An essential aspect of Agile Development is that it is linked to a robust Service Design methodology, to provide a control system that ensures the software being built meets user needs.
For example the Dept of Transport shares an ongoing blog series on their practices.
The building block of this activity are ‘User Stories’.
Gov.uk documents a guide for how to write them, and Registers of Scotland offer this example. The Agile Modeling guide describes a detailed analysis of their role within Agile practices, within a context of Stakeholder Engagement.
Digital Service Design
These are only the building block, a critical success factor is a holistic design process that focuses on the entire user journey.
— David Piggott (@pigsy1983) November 10, 2017
Service Design as Product Management
An effective way of encouraging a holistic design process is to treat Service Design as Product Management; DZone explores how this synchronizes the different team roles, and in this video the DWP Digital Academy asks ‘What Makes a Good Product Owner‘?
This team work is the key ingredient for success, especially when combined with the right tool set.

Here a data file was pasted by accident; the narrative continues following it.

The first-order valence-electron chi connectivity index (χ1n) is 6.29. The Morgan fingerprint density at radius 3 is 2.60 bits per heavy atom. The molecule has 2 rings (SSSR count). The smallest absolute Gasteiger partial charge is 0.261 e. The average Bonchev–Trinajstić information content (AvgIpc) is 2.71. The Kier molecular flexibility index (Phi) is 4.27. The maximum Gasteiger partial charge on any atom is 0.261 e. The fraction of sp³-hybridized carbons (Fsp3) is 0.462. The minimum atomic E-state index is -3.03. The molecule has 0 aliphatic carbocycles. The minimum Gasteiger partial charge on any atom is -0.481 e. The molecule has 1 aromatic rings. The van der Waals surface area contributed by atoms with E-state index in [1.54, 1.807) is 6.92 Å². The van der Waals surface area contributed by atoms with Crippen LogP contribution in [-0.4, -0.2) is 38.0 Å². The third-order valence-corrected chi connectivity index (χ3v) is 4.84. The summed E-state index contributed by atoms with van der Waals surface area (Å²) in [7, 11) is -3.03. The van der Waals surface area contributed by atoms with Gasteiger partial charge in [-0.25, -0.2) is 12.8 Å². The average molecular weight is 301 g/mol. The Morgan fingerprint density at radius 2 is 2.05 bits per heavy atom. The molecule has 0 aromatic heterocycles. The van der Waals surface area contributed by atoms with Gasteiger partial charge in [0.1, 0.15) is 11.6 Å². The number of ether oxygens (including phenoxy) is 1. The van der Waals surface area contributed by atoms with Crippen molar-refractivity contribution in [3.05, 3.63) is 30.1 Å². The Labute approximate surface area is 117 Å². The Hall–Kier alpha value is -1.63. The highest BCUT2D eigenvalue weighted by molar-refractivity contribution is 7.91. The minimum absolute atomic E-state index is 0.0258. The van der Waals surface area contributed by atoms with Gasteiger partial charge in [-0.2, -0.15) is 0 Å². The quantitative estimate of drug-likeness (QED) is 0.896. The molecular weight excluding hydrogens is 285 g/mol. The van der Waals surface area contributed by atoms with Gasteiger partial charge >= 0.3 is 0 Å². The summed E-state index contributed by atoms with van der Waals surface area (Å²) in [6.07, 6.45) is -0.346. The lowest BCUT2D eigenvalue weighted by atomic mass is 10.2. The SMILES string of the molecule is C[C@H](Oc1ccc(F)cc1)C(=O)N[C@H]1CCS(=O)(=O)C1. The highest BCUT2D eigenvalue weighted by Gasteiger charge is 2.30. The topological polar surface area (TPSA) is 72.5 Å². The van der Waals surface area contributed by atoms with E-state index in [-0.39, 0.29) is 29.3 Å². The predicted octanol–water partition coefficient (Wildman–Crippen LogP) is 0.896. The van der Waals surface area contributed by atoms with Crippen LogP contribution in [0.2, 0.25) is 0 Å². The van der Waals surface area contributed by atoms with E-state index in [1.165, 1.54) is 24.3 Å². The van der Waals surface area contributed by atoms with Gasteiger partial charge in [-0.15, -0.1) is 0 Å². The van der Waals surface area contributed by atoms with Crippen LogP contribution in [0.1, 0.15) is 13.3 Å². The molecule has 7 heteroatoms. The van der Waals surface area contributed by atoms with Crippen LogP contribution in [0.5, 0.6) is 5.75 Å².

These tools and practices facilitate the most important control system dynamic of gathering feedback from the frontline users, marrying these to the work products and prioritizing them accordingly. This is the core features of ‘PLM’ (Product Lifecycle Management) apps like UserVoice.
Another option is Aha, and in their blog they explore the comparison between Scrum Master and Product Manager and how they work together.
The combination can underpin productive user engagement exercises, such as ‘Sprints’. For example Charity News describes how they can be structured as a product innovation process.
In addition to these structured work management tools another key capability now possible with the plethora of rich media content devices and tools is the idea of ‘Digital Storytelling’ as a method of user research.
Jennifer Jones offers this excellent in-depth article that explores what’s involved, explaining how ubiquitous resources like smartphones, social media and video make it possible to gather rich insights from users that go far beyond one dimensional user stories.
She references case studies like Mindwaves, a mental health community news programme in Greater Glasgow and Clyde, who use both creative writing, amateur journalism and photography and a technique called ‘social reporting’ to support users of their service explore positive stories of mental health recovery.